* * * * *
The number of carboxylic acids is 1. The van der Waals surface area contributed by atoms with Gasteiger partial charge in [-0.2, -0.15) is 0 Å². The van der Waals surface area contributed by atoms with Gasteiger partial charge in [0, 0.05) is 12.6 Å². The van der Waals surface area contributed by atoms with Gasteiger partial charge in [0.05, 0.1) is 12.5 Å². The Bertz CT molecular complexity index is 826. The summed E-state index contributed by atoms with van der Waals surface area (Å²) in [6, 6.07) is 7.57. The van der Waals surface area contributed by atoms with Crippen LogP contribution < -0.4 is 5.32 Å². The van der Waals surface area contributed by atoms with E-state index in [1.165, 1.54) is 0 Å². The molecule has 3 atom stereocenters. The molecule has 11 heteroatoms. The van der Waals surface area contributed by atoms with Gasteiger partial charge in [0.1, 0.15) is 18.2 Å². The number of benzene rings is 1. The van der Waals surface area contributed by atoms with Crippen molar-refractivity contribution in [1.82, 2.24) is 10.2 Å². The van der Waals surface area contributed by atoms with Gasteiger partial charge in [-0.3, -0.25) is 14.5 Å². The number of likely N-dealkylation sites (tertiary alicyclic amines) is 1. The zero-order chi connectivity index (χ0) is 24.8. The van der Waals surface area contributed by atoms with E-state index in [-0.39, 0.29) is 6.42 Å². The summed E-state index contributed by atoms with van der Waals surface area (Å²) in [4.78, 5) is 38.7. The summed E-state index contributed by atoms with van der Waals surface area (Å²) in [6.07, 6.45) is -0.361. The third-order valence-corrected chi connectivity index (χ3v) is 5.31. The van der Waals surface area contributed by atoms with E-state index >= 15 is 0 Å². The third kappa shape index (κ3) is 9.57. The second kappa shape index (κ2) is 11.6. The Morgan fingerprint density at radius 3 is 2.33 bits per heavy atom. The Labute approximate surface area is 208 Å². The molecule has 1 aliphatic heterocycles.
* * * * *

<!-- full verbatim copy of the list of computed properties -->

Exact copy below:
The number of carboxylic acids is 1. The van der Waals surface area contributed by atoms with Gasteiger partial charge in [-0.2, -0.15) is 0 Å². The van der Waals surface area contributed by atoms with Gasteiger partial charge in [0, 0.05) is 12.6 Å². The van der Waals surface area contributed by atoms with Gasteiger partial charge in [0.05, 0.1) is 12.5 Å². The Bertz CT molecular complexity index is 826. The summed E-state index contributed by atoms with van der Waals surface area (Å²) in [6, 6.07) is 7.57. The van der Waals surface area contributed by atoms with Crippen LogP contribution < -0.4 is 5.32 Å². The van der Waals surface area contributed by atoms with E-state index in [1.165, 1.54) is 0 Å². The molecule has 3 atom stereocenters. The molecule has 11 heteroatoms. The van der Waals surface area contributed by atoms with Gasteiger partial charge in [0.1, 0.15) is 18.2 Å². The number of benzene rings is 1. The van der Waals surface area contributed by atoms with Crippen molar-refractivity contribution in [1.82, 2.24) is 10.2 Å². The van der Waals surface area contributed by atoms with Gasteiger partial charge in [-0.3, -0.25) is 14.5 Å². The number of likely N-dealkylation sites (tertiary alicyclic amines) is 1. The zero-order chi connectivity index (χ0) is 24.8. The van der Waals surface area contributed by atoms with E-state index in [-0.39, 0.29) is 6.42 Å². The summed E-state index contributed by atoms with van der Waals surface area (Å²) in [4.78, 5) is 38.7. The summed E-state index contributed by atoms with van der Waals surface area (Å²) in [6.07, 6.45) is -0.361. The third-order valence-corrected chi connectivity index (χ3v) is 5.31. The van der Waals surface area contributed by atoms with E-state index >= 15 is 0 Å². The third kappa shape index (κ3) is 9.57. The second kappa shape index (κ2) is 11.6. The Morgan fingerprint density at radius 3 is 2.33 bits per heavy atom. The Labute approximate surface area is 208 Å². The molecule has 1 aliphatic heterocycles.